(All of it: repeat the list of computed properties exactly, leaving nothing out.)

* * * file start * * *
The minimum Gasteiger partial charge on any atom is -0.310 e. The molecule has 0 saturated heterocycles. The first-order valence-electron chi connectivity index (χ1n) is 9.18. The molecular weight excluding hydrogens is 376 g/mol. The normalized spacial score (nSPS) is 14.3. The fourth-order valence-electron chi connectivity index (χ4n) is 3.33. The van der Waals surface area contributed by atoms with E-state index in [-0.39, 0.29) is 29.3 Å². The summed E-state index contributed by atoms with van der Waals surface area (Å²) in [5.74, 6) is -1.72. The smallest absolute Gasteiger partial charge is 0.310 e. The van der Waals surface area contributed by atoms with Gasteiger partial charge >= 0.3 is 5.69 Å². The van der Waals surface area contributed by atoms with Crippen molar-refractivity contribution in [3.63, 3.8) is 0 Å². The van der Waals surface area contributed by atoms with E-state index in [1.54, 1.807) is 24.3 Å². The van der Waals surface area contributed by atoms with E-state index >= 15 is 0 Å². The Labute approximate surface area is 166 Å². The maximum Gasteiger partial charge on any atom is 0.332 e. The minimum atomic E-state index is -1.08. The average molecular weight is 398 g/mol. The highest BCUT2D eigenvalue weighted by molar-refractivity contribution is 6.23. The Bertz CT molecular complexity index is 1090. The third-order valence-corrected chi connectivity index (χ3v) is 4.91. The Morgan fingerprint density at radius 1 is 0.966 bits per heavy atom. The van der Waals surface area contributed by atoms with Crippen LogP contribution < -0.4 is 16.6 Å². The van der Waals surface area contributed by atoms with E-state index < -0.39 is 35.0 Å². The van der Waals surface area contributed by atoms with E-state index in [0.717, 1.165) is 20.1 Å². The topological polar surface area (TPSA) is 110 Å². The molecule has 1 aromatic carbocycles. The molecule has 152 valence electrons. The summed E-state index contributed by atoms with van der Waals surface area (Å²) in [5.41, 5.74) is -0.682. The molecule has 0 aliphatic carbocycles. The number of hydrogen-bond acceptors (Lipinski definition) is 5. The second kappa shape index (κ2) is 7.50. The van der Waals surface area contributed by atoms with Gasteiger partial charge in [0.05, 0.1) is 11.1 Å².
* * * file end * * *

The minimum Gasteiger partial charge on any atom is -0.310 e. The molecule has 0 saturated heterocycles. The first-order valence-electron chi connectivity index (χ1n) is 9.18. The molecular weight excluding hydrogens is 376 g/mol. The normalized spacial score (nSPS) is 14.3. The fourth-order valence-electron chi connectivity index (χ4n) is 3.33. The van der Waals surface area contributed by atoms with E-state index in [-0.39, 0.29) is 29.3 Å². The summed E-state index contributed by atoms with van der Waals surface area (Å²) in [5.74, 6) is -1.72. The smallest absolute Gasteiger partial charge is 0.310 e. The van der Waals surface area contributed by atoms with Gasteiger partial charge >= 0.3 is 5.69 Å². The van der Waals surface area contributed by atoms with Crippen molar-refractivity contribution in [3.63, 3.8) is 0 Å². The van der Waals surface area contributed by atoms with E-state index in [1.54, 1.807) is 24.3 Å². The van der Waals surface area contributed by atoms with E-state index >= 15 is 0 Å². The Labute approximate surface area is 166 Å². The maximum Gasteiger partial charge on any atom is 0.332 e. The minimum atomic E-state index is -1.08. The average molecular weight is 398 g/mol. The highest BCUT2D eigenvalue weighted by molar-refractivity contribution is 6.23. The Bertz CT molecular complexity index is 1090. The third-order valence-corrected chi connectivity index (χ3v) is 4.91. The Morgan fingerprint density at radius 1 is 0.966 bits per heavy atom. The van der Waals surface area contributed by atoms with Crippen LogP contribution < -0.4 is 16.6 Å². The van der Waals surface area contributed by atoms with E-state index < -0.39 is 35.0 Å². The van der Waals surface area contributed by atoms with E-state index in [0.717, 1.165) is 20.1 Å². The topological polar surface area (TPSA) is 110 Å². The molecule has 1 aromatic carbocycles. The molecule has 152 valence electrons. The summed E-state index contributed by atoms with van der Waals surface area (Å²) in [5.41, 5.74) is -0.682. The molecule has 0 aliphatic carbocycles. The number of hydrogen-bond acceptors (Lipinski definition) is 5. The second kappa shape index (κ2) is 7.50. The van der Waals surface area contributed by atoms with Gasteiger partial charge in [0.05, 0.1) is 11.1 Å².